Watch This Aussie Rock Supergroup Cover A Byrds Classic For An A+ Cause

A deadset Justice League of homegrown hard rock musos from Melbourne and beyond have teamed up to record a cover of The Byrds’ classic ‘Turn! Turn! Turn!’ to help fund the fight against prostate cancer.

Styling themselves under the monicker of ‘One In Seven’ (after the number of Australian men affected by the disease), the group — featuring members of both legendary and up-and-coming homegrown groups including Baby AnimalsThe Screaming Jets, Electric Mary, Massive, Tequila Mockingbyrd & more — have delivered a rocked-up version of the vintage tune featuring 20 vocalists, 6 drummers, 6 guitarists, 3 bassists and a didgeridoo.

The project was masterminded by Tequila Mockingbyrd tubthumper Josie O’Toole, following her dad’s recent cancer battle.

“It started off just as a thought, then I talked it over with a few close friends. Once I took it to Facebook I had more than 30 musicians, two photographers and a film crew involved,” she tells Southern Cross Austereo.

“The response has been incredible and it’s been wonderful to witness everyone coming together like this.

“Many of those involved have been affected by prostate cancer, so it has a real personal meaning for a lot involved and I think it really shows.”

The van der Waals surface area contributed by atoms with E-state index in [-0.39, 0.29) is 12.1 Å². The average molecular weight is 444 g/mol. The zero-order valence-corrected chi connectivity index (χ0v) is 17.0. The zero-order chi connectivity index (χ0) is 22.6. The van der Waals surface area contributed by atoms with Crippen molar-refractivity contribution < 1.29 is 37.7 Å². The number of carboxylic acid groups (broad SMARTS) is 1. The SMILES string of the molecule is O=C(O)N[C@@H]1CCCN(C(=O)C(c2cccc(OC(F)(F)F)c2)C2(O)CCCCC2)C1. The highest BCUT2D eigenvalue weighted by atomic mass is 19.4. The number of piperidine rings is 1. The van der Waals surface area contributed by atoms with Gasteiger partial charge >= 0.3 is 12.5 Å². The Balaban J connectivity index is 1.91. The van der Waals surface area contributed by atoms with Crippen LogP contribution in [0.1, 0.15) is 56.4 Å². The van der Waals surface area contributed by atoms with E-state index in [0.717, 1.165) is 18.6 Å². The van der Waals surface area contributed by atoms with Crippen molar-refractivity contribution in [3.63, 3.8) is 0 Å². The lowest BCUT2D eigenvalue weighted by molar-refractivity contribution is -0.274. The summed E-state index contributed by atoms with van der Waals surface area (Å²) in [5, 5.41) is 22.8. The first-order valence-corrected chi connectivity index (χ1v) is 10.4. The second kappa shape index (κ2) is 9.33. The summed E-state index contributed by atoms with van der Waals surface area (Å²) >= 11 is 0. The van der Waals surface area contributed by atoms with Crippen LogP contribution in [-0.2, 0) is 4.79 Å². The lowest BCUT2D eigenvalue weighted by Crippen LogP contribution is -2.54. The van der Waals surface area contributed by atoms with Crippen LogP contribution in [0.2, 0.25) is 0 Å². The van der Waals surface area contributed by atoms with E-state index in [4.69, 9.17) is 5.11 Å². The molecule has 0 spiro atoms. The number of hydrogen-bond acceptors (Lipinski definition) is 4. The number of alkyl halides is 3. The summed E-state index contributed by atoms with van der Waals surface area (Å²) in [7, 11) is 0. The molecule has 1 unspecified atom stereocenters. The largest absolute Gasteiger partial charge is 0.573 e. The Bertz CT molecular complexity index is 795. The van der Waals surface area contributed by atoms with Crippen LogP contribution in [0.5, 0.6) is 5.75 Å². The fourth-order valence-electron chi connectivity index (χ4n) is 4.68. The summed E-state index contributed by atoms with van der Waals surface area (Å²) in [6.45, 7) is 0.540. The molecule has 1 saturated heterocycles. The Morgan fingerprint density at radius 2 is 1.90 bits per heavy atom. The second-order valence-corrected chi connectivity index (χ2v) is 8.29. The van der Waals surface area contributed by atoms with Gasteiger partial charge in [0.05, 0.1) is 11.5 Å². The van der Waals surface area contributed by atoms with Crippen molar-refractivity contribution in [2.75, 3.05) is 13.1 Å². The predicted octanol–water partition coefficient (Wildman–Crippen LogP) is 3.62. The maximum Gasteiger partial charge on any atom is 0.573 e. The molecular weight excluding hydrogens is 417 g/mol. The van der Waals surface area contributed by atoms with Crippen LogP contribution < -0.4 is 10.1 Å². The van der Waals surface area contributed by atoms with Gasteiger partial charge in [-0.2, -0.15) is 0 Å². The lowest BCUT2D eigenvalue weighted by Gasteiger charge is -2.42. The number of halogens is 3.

The Ricki Rae-produced track is available via all digital platforms, with all funds raised will be split between The Prostate Cancer Foundation of Australia, Prostate Cancer UK, the Movember Foundation and The Rennie Grove Nurses.

You can also contribute to the One In Seven Pozible campaign to score rewards including a limited edition vinyl and a compilation CD featuring the bands involved in the track.

Give One In Seven’s cover of ‘Turn! Turn! Turn!’ a spin below, and remember:

Prostate cancer affects one in seven Australian men during their lives. It is currently the second highest cause of male cancer death yet it is one of the most survivable cancers if detected early (92% chance of survival past 5 years). What most don’t know is that a simple blood test at age 50 (age 40 if family history) could show warning signs years before any symptoms develop.

Must Read